It’s easy to see that business failure is inevitable when CAC exceeds LTV. Instead, CAC should be significantly less than LTV. Due to several factors, including churn, it can be difficult to strike the right balance between the two, and that can spell disaster.

The CAC payback period not only applies to cash-strapped startups, but also to bigger companies. Larger enterprises may have greater access to capital, but if they have a recurring revenue aspect to the business, then they face the same payback gap.

There’s also the issue of net retention rate (NRR). Once companies close customers, they need to find ways to encourage them to increase the consumption of products and services, either by increasing usage or signing on more customers.

Even if businesses can keep customer acquisition costs and churn rates low, they still often have to turn to investors and convince them to keep pumping in cash to fund growth — and the terms are seldom favorable. Many recurring revenue businesses have only two choices: scale fast and accept significant debt and dilution, or bootstrap and accept less available cash flow and slower growth.

Solving billing and cash flow problems at once

There are now new financial instruments that are integrated with subscription billing systems like my company, Chargebee. Together, they solve the problems of billing complexity while allowing recurring revenue businesses to scale without dilution. This allows business owners that want to get into subscription e-commerce to solve their payment woes and fund and scale their businesses and cover funding gaps at the same time, without turning to equity financing or debt.

Using these new financial instruments, businesses with any type of recurring revenue stream can trade contracts for upfront cash for up to the full annualized contract value, instantly. This enables companies to use their existing contracts to fuel growth and infuse capital into the business — without dilution or restrictive debt. The billing system gives customers preferred access to the trading platform and guarantees the best rates available as they trade their subscriptions for upfront capital.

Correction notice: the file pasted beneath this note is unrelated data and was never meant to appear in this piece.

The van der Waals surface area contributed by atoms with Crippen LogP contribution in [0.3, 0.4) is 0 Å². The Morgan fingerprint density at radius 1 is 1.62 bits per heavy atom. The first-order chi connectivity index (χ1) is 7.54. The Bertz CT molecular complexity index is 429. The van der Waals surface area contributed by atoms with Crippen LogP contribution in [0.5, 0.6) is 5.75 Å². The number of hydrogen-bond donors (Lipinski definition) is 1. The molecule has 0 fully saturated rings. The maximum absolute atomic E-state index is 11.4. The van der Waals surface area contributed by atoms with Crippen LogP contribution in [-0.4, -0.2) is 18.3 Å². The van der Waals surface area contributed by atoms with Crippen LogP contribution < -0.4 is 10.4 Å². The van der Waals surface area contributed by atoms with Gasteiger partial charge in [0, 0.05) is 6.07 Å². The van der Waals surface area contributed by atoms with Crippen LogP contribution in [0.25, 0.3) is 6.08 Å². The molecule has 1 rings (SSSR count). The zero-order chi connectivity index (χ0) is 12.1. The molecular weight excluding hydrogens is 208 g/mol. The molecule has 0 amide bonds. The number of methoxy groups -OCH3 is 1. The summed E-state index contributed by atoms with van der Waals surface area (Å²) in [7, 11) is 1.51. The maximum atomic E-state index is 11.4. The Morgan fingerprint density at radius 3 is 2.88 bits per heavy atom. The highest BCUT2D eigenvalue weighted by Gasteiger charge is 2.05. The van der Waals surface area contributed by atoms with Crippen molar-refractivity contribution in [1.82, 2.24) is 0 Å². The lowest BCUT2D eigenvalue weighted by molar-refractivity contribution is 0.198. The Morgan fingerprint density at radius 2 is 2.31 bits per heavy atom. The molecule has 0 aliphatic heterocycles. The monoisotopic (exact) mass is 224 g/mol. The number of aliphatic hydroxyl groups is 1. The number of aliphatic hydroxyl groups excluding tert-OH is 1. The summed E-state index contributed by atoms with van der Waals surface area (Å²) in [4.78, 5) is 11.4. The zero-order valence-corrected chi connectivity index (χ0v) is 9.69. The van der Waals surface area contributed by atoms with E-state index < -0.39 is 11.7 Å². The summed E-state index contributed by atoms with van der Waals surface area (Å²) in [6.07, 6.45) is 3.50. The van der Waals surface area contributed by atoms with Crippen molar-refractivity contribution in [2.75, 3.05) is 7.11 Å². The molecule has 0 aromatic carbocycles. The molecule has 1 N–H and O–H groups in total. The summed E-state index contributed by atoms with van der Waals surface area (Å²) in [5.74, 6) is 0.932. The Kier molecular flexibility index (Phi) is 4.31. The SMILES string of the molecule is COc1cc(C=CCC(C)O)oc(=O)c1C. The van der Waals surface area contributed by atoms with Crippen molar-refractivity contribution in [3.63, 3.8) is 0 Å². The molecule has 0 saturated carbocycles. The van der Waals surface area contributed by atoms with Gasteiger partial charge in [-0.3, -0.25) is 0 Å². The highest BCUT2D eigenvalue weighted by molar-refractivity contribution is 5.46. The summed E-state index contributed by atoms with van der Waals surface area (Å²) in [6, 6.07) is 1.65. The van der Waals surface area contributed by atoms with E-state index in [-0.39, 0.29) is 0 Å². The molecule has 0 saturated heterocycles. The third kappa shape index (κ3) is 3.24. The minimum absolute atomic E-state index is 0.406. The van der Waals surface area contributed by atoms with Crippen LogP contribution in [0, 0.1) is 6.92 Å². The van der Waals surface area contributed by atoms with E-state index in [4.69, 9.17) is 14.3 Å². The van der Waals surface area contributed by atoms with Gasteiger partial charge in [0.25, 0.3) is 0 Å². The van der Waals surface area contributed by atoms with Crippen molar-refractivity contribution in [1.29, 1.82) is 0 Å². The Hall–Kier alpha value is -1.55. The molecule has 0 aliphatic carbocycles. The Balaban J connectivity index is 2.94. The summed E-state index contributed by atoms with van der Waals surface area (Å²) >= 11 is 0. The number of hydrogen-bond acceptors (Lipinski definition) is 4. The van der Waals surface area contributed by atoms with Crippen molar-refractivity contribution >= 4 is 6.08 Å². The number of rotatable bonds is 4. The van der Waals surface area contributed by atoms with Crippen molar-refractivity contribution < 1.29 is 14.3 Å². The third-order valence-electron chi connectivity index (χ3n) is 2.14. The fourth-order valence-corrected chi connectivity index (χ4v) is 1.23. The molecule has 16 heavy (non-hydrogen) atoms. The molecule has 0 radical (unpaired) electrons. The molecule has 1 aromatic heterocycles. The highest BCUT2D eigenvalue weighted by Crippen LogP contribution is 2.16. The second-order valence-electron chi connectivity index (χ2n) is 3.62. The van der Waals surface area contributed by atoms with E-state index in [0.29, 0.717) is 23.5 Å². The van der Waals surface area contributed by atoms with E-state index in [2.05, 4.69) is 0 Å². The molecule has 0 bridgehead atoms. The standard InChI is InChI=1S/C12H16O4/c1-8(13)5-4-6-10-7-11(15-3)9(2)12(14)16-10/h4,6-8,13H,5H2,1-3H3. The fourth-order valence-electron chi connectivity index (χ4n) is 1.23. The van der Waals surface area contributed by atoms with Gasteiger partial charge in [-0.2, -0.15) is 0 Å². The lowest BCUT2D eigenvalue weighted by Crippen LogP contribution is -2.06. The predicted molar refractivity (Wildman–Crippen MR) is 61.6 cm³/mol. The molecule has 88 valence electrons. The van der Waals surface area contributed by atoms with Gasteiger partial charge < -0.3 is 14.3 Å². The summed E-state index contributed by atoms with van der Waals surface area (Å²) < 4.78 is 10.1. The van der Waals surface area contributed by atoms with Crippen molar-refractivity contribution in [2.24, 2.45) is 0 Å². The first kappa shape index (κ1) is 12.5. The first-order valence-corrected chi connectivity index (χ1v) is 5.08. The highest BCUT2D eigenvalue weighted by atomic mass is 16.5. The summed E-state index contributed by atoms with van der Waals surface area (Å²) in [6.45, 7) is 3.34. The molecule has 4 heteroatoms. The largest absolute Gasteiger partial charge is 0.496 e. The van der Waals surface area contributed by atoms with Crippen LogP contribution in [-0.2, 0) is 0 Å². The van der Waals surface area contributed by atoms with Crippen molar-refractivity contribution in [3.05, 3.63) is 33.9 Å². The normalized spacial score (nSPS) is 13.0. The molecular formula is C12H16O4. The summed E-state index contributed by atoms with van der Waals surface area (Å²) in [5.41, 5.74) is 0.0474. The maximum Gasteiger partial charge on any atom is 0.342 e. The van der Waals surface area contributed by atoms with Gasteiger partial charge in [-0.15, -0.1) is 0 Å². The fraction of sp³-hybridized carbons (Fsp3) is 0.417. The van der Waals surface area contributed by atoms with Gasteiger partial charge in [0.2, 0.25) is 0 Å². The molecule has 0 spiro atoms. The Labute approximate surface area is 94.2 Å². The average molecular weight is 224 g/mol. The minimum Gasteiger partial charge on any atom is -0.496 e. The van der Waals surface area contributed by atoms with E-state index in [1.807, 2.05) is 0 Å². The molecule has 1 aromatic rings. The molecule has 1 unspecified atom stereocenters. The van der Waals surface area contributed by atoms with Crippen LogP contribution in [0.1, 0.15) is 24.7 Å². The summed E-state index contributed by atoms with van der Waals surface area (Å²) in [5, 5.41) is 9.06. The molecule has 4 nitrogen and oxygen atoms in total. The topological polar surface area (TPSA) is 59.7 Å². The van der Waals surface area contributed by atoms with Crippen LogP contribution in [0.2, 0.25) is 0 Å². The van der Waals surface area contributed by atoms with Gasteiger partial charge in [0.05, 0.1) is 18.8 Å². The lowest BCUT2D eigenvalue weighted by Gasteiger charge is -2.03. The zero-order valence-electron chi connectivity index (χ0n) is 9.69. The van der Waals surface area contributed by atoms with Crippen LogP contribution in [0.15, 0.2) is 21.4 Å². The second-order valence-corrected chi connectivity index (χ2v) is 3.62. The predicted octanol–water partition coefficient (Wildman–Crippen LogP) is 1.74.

These new financial instruments are uniquely different from alternative funding options: They are not a loan. They do not require a UCC-1 filing, and they are not expensive like a revenue-based agreement or merchant cash advance. Think of them as the Nasdaq, with a few differences: They are a software platform, and the assets traded are monthly or quarterly contracts.

Companies with recurring revenues trade their assets on the two-sided platform, with the buy-side comprising institutional investors (banks, hedge funds, etc.) bidding on those contracts’ annual value upfront. If a customer churns, then the company can trade another contract that is of equal value to the unserved portion of the original subscription.

With the subscription economy booming, companies need ways to take advantage of a subscription model without diluting the business with increased debt and equity capital or worrying about how to manage the increasing complexity of a subscription-focused billing model. New options allow businesses with recurring revenue to scale sustainably by supporting internal billing operations, as well as providing access to capital without sacrificing valuable equity.